Wednesday, 4 February 2015

The long and short of it

I have been reading Donna Tartt's The Goldfinch for over a month now and I am still only half way through. I am a stupidly slow reader. Although, to be fair, it is 864 pages long.

Generally speaking, I'm enjoying it. But I wonder whether it goes on, just a bit, in places?

The writing is beautiful and evocative. The scene near the beginning in the art gallery is particularly powerful. But could the whole book have done with a hearty edit?

There is one particular tic that's been getting up my nose. Phrases like 'We always...', 'We sometimes...', and 'Often we'd...' seem to crop up fairly regularly. I don't like these generalised flashbacks. It feels a bit sloppy. I want to see a scene in which the regularity or repetitious nature of whatever it is they are doing is shown rather than told. I think it is partly because in everyday life, when someone says "we always do this/that..." it often means they've done it twice, or even only once but like to be perceived as the type of person/couple/family to often do that thing, whatever it may be. I don't trust it.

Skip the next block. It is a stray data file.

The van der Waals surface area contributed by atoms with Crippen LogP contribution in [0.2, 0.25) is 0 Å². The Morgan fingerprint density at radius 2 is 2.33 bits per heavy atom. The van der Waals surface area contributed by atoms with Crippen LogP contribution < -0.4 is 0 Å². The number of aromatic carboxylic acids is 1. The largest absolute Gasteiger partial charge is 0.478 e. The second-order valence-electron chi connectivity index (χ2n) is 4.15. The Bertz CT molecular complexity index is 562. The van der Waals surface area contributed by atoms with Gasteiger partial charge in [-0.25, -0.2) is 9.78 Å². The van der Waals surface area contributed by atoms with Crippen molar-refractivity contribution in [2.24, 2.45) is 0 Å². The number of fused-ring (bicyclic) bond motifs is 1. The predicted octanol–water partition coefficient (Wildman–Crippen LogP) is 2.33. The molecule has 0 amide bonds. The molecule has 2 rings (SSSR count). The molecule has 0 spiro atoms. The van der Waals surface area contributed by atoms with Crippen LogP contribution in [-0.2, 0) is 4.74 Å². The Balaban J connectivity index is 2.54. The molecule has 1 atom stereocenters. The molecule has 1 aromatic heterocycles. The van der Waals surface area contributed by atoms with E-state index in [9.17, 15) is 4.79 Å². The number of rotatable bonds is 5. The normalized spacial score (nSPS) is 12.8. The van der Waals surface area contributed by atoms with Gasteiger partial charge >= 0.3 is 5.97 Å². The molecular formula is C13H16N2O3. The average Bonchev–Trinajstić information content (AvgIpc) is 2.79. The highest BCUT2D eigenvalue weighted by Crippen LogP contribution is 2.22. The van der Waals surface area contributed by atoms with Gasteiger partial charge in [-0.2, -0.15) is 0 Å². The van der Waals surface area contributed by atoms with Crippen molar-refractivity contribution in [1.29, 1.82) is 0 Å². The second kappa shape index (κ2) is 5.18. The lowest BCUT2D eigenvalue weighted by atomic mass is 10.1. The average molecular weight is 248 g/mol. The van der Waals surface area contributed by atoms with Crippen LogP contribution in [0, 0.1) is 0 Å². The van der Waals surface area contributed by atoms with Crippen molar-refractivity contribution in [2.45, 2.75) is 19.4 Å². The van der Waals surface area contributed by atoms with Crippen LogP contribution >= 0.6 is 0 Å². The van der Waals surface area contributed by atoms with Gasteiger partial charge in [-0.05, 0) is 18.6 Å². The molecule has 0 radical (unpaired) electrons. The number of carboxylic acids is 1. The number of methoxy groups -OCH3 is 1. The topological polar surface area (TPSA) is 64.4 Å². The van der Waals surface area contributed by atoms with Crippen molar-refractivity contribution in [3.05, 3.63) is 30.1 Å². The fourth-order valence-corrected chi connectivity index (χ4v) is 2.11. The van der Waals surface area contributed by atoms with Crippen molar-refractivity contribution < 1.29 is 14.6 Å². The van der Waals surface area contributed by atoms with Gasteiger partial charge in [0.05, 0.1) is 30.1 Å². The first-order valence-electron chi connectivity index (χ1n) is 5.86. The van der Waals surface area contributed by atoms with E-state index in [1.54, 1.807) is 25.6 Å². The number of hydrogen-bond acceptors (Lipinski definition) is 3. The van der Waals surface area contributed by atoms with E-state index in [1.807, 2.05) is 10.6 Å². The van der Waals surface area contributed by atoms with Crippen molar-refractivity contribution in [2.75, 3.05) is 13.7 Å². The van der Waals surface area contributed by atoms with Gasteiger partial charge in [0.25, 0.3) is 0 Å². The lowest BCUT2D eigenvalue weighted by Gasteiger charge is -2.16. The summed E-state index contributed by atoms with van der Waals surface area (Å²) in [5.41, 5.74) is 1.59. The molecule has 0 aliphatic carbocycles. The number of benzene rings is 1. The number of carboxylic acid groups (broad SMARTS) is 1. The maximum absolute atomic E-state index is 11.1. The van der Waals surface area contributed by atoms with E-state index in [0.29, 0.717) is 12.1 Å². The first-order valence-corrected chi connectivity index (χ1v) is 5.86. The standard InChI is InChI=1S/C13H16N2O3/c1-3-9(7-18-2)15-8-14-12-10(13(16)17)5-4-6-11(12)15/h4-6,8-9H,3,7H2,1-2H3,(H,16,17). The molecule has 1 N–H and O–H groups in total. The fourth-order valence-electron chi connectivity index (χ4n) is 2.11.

A single set scene, crystal clear with everything the reader needs to glean the surrounding story from, is so much more powerful. And Donna Tartt writes this kind of scene so brilliantly throughout the novel that these broad stroke flashbacks feels unnecessary. Like I'm being stuffed with story.

Perhaps my reaction stems from the amount of time I spend with short fiction - reading it, writing it, editing it - where every sentence, every word, has to work and where the best stories don't rely on generalised flashback (or, more and more I'm finding, don't rely on flashback at all.) I've just reworked a story that I wrote a long time ago and found myself hacking away at the ugly flashback scenes, to tighten the prose.

This week I'm also reading an Everyman collection of Russian short stories. In contrast to Tartt's weighty Russian equivalents, such as Anna Karenina and War and Peace, these bite sized stories demonstrate that size isn't everything. With short fiction, it is so much about what you leave out, the unspoken moments, that gives a story its punch. Tolstoy's 'Korney Vasiliev' gives the life story of a man's undoing in just over 20 pages. Gogol's 'The Cloak' explores class, status and society through a man's need of a coat. These narratives leave something for the reader. It is the sealine viewed longingly through coin operated binoculars, rather than an overwhelming tidal surge.

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